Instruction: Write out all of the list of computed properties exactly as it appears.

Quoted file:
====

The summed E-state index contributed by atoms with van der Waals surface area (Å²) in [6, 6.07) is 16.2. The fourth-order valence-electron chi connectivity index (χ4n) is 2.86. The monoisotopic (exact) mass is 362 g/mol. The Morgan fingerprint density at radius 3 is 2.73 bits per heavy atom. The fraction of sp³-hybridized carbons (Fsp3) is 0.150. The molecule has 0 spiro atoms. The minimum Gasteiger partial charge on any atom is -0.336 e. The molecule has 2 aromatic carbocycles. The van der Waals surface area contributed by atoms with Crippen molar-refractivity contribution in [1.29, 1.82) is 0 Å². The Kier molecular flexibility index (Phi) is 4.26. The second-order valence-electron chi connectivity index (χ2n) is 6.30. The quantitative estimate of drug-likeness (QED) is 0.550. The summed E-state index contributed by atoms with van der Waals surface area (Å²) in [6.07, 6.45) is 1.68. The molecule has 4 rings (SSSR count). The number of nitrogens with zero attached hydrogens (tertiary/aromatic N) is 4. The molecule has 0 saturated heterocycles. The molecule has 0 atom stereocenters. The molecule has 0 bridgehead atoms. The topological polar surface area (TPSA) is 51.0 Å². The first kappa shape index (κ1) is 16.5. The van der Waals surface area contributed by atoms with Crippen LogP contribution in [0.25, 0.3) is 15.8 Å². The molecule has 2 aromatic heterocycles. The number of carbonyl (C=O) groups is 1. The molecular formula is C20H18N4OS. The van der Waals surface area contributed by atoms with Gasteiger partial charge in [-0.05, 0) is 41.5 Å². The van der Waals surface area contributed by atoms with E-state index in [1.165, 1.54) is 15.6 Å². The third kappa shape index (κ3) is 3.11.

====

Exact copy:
The summed E-state index contributed by atoms with van der Waals surface area (Å²) in [6, 6.07) is 16.2. The fourth-order valence-electron chi connectivity index (χ4n) is 2.86. The monoisotopic (exact) mass is 362 g/mol. The Morgan fingerprint density at radius 3 is 2.73 bits per heavy atom. The fraction of sp³-hybridized carbons (Fsp3) is 0.150. The molecule has 0 spiro atoms. The minimum Gasteiger partial charge on any atom is -0.336 e. The molecule has 2 aromatic carbocycles. The van der Waals surface area contributed by atoms with Crippen molar-refractivity contribution in [1.29, 1.82) is 0 Å². The Kier molecular flexibility index (Phi) is 4.26. The second-order valence-electron chi connectivity index (χ2n) is 6.30. The quantitative estimate of drug-likeness (QED) is 0.550. The summed E-state index contributed by atoms with van der Waals surface area (Å²) in [6.07, 6.45) is 1.68. The molecule has 4 rings (SSSR count). The number of nitrogens with zero attached hydrogens (tertiary/aromatic N) is 4. The molecule has 0 saturated heterocycles. The molecule has 0 atom stereocenters. The molecule has 0 bridgehead atoms. The topological polar surface area (TPSA) is 51.0 Å². The first kappa shape index (κ1) is 16.5. The van der Waals surface area contributed by atoms with Crippen LogP contribution in [0.25, 0.3) is 15.8 Å². The molecule has 2 aromatic heterocycles. The number of carbonyl (C=O) groups is 1. The molecular formula is C20H18N4OS. The van der Waals surface area contributed by atoms with Gasteiger partial charge in [-0.05, 0) is 41.5 Å². The van der Waals surface area contributed by atoms with E-state index in [1.165, 1.54) is 15.6 Å². The third kappa shape index (κ3) is 3.11.